There are four jumpers on the back of the board. For more information, check out our tutorial on working with jumper pads and PCB traces should you decide to cut the traces with a hobby knife.
- PWR: This is connected to the PWR LED on the top of the board. Cutting this disables the LED.
- MEAS: Short for current measurement. By default, the MEAs is closed. Cutting the jumper and soldering to the PTH pads will allows you to insert a current meter and precisely monitor the how much current your application is consuming.
- PPS: This is connected to the PPS LED on the top of the board. Cutting this disables the LED.
- I2C: The I2C jumpers are open by default. By adding solder to the jumpers, it will connect to the 2.2kΩ pull-up resistors for the I2C bus. Most of the time you can leave these alone unless your project requires you to connect the pull-up resistors.
The MS621FE rechargeable battery maintains the battery backed RAM (BBR) on the GNSS module. This allows for much faster position locks (a.k.a. hot start). The BBR is also used for module configuration retention. The battery is automatically trickle charged when power is applied and should maintain settings and GNSS orbit data for up to two weeks without power.
The overall length and width with the antenna connector is about 1.74" x 1.20". There are four mounting holes by each corner of the board.
At a minimum, you will need to attach an external antenna to the MAX-M10S, supply 3.3V power, and connect to one of the board's peripherals.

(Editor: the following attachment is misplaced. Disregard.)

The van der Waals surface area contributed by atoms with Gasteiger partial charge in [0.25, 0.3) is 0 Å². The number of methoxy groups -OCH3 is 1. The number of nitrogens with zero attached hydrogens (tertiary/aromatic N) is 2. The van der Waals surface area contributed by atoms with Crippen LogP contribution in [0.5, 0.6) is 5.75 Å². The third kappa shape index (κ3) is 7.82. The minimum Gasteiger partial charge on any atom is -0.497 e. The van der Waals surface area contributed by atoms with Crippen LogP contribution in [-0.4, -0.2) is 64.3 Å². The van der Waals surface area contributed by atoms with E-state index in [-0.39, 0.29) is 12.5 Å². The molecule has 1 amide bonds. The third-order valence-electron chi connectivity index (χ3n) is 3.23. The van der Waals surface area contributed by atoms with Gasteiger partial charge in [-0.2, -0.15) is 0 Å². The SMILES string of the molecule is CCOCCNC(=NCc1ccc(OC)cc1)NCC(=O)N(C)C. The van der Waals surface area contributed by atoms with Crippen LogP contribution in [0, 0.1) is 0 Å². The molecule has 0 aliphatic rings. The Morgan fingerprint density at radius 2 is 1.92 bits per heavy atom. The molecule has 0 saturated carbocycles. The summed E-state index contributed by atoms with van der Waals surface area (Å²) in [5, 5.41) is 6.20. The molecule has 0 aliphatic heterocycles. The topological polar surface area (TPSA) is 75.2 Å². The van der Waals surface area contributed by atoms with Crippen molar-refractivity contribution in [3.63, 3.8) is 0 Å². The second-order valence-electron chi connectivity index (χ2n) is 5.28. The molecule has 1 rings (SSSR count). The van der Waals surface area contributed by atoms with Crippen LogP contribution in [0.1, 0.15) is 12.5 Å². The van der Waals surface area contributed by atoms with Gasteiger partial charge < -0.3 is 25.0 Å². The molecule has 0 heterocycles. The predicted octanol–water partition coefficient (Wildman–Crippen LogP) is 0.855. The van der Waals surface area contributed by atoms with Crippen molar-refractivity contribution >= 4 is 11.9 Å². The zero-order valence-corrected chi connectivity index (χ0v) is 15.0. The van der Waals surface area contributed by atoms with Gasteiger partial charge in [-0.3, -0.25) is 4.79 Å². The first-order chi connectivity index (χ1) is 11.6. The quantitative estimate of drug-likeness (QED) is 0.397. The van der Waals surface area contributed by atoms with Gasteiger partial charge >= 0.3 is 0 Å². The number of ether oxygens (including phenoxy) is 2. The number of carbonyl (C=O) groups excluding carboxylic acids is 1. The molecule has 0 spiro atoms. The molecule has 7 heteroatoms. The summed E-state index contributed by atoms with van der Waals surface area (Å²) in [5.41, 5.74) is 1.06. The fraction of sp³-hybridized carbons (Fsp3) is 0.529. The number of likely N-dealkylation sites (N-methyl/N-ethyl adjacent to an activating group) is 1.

Attaching an External Antenna
Plug in one of our patch antennas with SMA connector to the GPS board. Secure the connection using the hex nut until it is finger-tight.
One method to communicate with the MAX-M10S is through I2C. The Qwiic connect system makes it quick and easy to connect the board to your system using a polarized cable. For embedded projects, you can use a Qwiic-enabled Arduino development board like the RedBoard Plus and its associated USB cable. Then plug a Qwiic cable between the RedBoard Plus and the SparkFun MAX-M10S.
If you're going to be soldering to the through hole pins for I2C functionality, then just attach the following lines between your chosen microcontroller's I2C and the MAX-M10S:
- SDA to SDA
- SCL to SCL
- 3.3V to 3.3V
- GND to GND
A second method to communicate with the MAX-M10S is through its serial UART. You can directly connect the GPS to the computer by connecting a USB-to-serial converter to the industry standard serial connection (aka the 'FTDI' pinout). In this case, we used an CH340 but you can use another USB-to-serial converter like an FTDI. Just make sure to match the silkscreen (GRN to GRN and BLK to BLK). For a secure connection, you'll need to solder male header pins or wires to the MAX-M10S.
You could also connect the pins to a microcontroller like the RedBoard Plus as long as the switch for the logic levels are flipped to the 3.3V side before powering the board up. You'll need to do a little bit more work as opposed to using Qwiic connect system. You'll need to attach the following lines between your chosen microcontroller's UART and the MAX-M10S: